The whole concept of anybody being brave/foolhardy enough to publicly come out as a gay Syrian is tough enough to get one’s head around, but the very idea that there is such a thing as a Mr Gay Syria competition is beyond belief, but something we felt compelled to look into further.
It is the subject of the Turkish filmmaker Ayşe Toprak’s first feature documentary, and most of the action takes place in Istanbul as this is where a small group of gay Syrians refugees have escaped too. Life is still not easy for as illegal immigrants they have no rights and cannot legally work, but this is a better risk than returning home and facing the ISIS death squads.
The competition is the brainchild of Mahmoud Hassino who now lives in Berlin working with LGBT refugees and he wants to highlight their plight by getting an official Syrian entrant into Mr Gay World 2016. He wants the world to know about living gay Syrians and, not just the dead ones.
The film starts with the handful of contestants as they prepare for the event. There is a wonderful sense of camaraderie as they bond, and despite the occasional bout of hesitation, they are all remarkably upbeat and confident. Omar, a slightly tubby chef, has an infectious sense of humor and is always jolly even though his live-in boyfriend is about to legally emigrate to Norway having been awarded precious United Nations refugee status which is so tough to come by.
Just as a reminder that although Turkey is a haven for them, it is still a repressive homophobic regime, as witnessed when the Police use brutal violence to break up a peaceful Gay Pride march.
23 year old Hussein another of the contestants has one of the saddest stories. During the week he lives as an out-gay man working as a barber in Istanbul, but at the weekend he takes the bus to the suburbs where he lives with his wife and child and his conservative parents. For his ‘talent’ part of the competition he performs a monologue about how he would ‘come out’ to his mother if he could. It brings the teary-eyed crowd up on their feet applauding wildly and clinches the winner’s tiara for him.
That turns out to be the easy part as the Mr Gay World competition is being held in Malta, and they refuse to grant Hussein a travel visa. It is extremely disappointing but not nearly as bad or dangerous as the summons he suddenly gets from his father to go home one day. Accompanied by Mahmoud who hangs by close at hand in case the confrontation gets out of hand . His parents demand that he deny the rumors he is gay, and Hussein is lucky this time and escapes with his life.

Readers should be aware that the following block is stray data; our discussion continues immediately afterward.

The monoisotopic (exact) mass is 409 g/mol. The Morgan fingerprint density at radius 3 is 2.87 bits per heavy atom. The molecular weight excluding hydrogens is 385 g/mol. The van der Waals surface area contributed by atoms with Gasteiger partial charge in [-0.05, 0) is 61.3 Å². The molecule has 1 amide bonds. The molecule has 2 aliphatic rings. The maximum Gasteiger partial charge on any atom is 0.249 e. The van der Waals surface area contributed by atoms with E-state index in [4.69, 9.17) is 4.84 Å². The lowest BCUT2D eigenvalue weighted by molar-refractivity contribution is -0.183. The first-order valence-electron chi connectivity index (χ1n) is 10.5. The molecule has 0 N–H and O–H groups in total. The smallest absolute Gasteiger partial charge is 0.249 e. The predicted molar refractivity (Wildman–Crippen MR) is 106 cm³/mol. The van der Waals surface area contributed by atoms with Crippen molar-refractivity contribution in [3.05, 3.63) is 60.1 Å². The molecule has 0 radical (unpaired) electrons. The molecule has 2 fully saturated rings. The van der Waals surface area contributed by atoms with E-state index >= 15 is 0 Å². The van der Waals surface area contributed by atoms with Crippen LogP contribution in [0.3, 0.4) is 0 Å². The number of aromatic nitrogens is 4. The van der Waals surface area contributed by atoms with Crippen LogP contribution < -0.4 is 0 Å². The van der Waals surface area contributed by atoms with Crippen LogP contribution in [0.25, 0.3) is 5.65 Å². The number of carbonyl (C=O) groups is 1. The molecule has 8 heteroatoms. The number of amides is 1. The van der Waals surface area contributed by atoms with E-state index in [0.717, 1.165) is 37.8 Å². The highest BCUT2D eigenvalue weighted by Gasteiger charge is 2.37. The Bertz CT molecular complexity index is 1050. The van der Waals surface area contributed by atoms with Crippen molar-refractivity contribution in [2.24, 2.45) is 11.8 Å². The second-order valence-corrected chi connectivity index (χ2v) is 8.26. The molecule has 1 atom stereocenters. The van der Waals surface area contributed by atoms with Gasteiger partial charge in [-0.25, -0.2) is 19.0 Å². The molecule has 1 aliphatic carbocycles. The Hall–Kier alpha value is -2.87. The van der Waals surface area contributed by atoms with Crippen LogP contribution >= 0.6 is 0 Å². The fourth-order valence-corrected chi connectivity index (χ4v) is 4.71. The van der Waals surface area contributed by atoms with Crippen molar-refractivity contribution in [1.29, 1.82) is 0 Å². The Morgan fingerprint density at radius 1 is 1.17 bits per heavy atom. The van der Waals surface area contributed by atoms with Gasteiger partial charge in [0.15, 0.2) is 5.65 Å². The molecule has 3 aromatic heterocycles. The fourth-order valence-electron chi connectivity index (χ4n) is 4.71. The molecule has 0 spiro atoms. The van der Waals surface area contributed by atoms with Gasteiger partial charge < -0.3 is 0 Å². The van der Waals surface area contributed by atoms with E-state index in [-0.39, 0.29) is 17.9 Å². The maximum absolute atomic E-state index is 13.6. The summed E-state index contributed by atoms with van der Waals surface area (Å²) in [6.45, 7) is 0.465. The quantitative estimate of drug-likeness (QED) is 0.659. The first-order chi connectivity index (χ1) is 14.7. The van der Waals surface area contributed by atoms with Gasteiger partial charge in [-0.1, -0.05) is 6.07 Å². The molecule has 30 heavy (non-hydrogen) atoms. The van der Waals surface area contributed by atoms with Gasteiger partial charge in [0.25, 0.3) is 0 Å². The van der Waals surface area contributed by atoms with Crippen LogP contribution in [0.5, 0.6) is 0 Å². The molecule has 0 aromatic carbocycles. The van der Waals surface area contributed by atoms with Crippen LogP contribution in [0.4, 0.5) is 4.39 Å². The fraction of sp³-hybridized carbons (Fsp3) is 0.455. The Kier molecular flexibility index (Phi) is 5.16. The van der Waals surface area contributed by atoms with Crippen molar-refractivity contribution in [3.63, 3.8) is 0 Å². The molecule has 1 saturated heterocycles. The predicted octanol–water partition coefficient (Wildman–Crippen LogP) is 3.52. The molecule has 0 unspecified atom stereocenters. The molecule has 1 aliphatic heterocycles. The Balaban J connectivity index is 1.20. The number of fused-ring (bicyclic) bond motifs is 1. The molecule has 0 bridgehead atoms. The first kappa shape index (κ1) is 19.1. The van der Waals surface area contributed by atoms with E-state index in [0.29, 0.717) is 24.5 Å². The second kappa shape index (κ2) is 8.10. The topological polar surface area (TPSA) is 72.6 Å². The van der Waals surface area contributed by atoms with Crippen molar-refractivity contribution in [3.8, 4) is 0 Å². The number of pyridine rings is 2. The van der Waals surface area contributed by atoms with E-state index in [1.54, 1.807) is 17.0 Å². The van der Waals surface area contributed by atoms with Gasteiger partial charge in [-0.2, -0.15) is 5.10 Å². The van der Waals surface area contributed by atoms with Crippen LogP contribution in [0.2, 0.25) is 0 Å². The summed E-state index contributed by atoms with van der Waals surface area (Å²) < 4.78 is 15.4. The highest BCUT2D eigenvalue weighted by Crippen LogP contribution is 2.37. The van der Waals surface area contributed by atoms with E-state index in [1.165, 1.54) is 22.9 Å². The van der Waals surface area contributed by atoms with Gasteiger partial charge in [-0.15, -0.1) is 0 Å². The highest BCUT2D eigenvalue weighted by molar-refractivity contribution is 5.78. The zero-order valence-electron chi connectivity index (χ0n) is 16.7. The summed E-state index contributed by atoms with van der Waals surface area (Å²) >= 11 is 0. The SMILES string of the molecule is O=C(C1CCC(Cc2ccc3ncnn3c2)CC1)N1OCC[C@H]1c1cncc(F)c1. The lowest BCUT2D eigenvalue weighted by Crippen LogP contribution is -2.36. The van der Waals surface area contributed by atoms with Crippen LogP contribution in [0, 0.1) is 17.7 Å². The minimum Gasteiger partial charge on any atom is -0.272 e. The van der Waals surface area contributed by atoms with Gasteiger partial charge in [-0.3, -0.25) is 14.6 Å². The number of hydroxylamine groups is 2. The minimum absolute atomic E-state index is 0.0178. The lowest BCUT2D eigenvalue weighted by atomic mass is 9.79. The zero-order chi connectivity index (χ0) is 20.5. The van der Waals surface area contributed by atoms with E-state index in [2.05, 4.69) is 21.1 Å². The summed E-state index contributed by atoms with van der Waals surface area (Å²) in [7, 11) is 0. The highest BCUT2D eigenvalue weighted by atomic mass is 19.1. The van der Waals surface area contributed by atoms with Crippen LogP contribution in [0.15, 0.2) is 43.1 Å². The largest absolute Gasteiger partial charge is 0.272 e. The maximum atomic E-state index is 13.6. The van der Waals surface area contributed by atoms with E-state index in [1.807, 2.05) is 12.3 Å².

Mahmoud therefore decides to go to Malta and represent Hussein as Mr Gay Syria, but he is soon very disappointed. What he had hoped would be a perfect arena to promote the plight of gay Syrians on an international stage, turned out to be no more than a harmless beefcake competition without a single member of the media in sight.
But whereas the competition failed to provide Mahmoud and his small group the exposure their cause so rightly deserved, this compelling documentary should be a useful tool if it can reach the global audiences it deserves.
Finally Toprak leaves us on a high note for at least a couple of the guys. Hussein’s wife decides to up sticks and go back to live with her own family, assumably freeing Hussein of the obligation for him to visit his parents that often. Otto gets good news too as he is finally accepted into the United Nations Refugee scheme and can legally go live with his boyfriend safely in Norway.
As long as there are still places on earth where just being LGBT can get you killed, we need to continually share their stories. There is no better place to start than with this one here.
(check out https://www.facebook.com/mrgaysyriafilm/ to find out where their screenings are.